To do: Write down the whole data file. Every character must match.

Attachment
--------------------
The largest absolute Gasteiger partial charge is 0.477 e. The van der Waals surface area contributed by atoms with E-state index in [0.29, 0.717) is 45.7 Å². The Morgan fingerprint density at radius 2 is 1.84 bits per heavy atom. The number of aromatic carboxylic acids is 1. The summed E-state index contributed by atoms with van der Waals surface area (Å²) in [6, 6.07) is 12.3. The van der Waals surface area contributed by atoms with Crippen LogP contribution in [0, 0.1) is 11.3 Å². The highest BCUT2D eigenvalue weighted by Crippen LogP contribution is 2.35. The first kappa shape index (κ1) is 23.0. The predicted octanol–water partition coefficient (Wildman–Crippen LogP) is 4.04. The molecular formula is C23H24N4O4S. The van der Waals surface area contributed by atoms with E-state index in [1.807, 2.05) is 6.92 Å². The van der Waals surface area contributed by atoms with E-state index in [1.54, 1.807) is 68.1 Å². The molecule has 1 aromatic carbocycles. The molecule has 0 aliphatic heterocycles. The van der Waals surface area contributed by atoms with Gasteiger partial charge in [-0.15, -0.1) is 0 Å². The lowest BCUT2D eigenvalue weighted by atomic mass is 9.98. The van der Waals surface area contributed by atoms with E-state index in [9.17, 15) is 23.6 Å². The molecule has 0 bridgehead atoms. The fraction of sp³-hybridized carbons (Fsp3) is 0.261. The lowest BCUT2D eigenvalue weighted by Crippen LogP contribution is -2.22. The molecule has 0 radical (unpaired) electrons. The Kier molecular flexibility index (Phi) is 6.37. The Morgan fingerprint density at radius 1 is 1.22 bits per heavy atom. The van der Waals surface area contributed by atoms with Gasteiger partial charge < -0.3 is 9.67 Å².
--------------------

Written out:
The largest absolute Gasteiger partial charge is 0.477 e. The van der Waals surface area contributed by atoms with E-state index in [0.29, 0.717) is 45.7 Å². The Morgan fingerprint density at radius 2 is 1.84 bits per heavy atom. The number of aromatic carboxylic acids is 1. The summed E-state index contributed by atoms with van der Waals surface area (Å²) in [6, 6.07) is 12.3. The van der Waals surface area contributed by atoms with Crippen LogP contribution in [0, 0.1) is 11.3 Å². The highest BCUT2D eigenvalue weighted by Crippen LogP contribution is 2.35. The first kappa shape index (κ1) is 23.0. The predicted octanol–water partition coefficient (Wildman–Crippen LogP) is 4.04. The molecular formula is C23H24N4O4S. The van der Waals surface area contributed by atoms with E-state index in [1.807, 2.05) is 6.92 Å². The van der Waals surface area contributed by atoms with E-state index in [1.54, 1.807) is 68.1 Å². The molecule has 1 aromatic carbocycles. The molecule has 0 aliphatic heterocycles. The van der Waals surface area contributed by atoms with Gasteiger partial charge in [-0.15, -0.1) is 0 Å². The lowest BCUT2D eigenvalue weighted by atomic mass is 9.98. The van der Waals surface area contributed by atoms with E-state index in [9.17, 15) is 23.6 Å². The molecule has 0 bridgehead atoms. The fraction of sp³-hybridized carbons (Fsp3) is 0.261. The lowest BCUT2D eigenvalue weighted by Crippen LogP contribution is -2.22. The molecule has 0 radical (unpaired) electrons. The Kier molecular flexibility index (Phi) is 6.37. The Morgan fingerprint density at radius 1 is 1.22 bits per heavy atom. The van der Waals surface area contributed by atoms with Gasteiger partial charge < -0.3 is 9.67 Å².